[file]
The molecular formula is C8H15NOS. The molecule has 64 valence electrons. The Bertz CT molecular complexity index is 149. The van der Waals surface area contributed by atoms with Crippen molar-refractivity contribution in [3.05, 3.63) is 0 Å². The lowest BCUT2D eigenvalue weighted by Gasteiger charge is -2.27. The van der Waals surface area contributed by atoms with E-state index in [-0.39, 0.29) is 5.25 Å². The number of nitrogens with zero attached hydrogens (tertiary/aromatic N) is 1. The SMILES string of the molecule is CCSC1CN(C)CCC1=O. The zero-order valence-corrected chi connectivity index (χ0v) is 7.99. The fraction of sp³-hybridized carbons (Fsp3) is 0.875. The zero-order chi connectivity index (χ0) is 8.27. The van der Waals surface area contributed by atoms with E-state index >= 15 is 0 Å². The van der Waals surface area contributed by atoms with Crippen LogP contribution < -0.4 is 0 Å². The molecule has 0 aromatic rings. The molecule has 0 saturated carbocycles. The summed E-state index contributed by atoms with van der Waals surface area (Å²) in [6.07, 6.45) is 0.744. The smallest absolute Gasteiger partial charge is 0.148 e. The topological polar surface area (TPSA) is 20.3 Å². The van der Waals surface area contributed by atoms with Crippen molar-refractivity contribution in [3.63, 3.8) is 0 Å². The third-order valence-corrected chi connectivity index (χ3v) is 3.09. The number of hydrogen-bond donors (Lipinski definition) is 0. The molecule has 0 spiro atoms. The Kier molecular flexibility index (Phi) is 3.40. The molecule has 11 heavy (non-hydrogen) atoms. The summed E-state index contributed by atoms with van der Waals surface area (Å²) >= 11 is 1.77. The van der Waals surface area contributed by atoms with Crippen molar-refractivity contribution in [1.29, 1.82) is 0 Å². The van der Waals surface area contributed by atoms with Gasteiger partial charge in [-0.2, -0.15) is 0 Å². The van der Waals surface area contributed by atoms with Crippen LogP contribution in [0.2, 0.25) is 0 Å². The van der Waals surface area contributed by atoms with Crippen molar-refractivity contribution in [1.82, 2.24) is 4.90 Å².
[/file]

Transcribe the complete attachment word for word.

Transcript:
The molecular formula is C8H15NOS. The molecule has 64 valence electrons. The Bertz CT molecular complexity index is 149. The van der Waals surface area contributed by atoms with Crippen molar-refractivity contribution in [3.05, 3.63) is 0 Å². The lowest BCUT2D eigenvalue weighted by Gasteiger charge is -2.27. The van der Waals surface area contributed by atoms with E-state index in [-0.39, 0.29) is 5.25 Å². The number of nitrogens with zero attached hydrogens (tertiary/aromatic N) is 1. The SMILES string of the molecule is CCSC1CN(C)CCC1=O. The zero-order valence-corrected chi connectivity index (χ0v) is 7.99. The fraction of sp³-hybridized carbons (Fsp3) is 0.875. The zero-order chi connectivity index (χ0) is 8.27. The van der Waals surface area contributed by atoms with E-state index >= 15 is 0 Å². The van der Waals surface area contributed by atoms with Crippen LogP contribution < -0.4 is 0 Å². The molecule has 0 aromatic rings. The molecule has 0 saturated carbocycles. The summed E-state index contributed by atoms with van der Waals surface area (Å²) in [6.07, 6.45) is 0.744. The smallest absolute Gasteiger partial charge is 0.148 e. The topological polar surface area (TPSA) is 20.3 Å². The van der Waals surface area contributed by atoms with Crippen molar-refractivity contribution in [3.63, 3.8) is 0 Å². The third-order valence-corrected chi connectivity index (χ3v) is 3.09. The number of hydrogen-bond donors (Lipinski definition) is 0. The molecule has 0 spiro atoms. The Kier molecular flexibility index (Phi) is 3.40. The molecule has 11 heavy (non-hydrogen) atoms. The summed E-state index contributed by atoms with van der Waals surface area (Å²) >= 11 is 1.77. The van der Waals surface area contributed by atoms with Crippen molar-refractivity contribution in [1.29, 1.82) is 0 Å². The van der Waals surface area contributed by atoms with Gasteiger partial charge in [-0.2, -0.15) is 0 Å². The van der Waals surface area contributed by atoms with Crippen LogP contribution in [0.2, 0.25) is 0 Å². The van der Waals surface area contributed by atoms with Crippen molar-refractivity contribution in [1.82, 2.24) is 4.90 Å².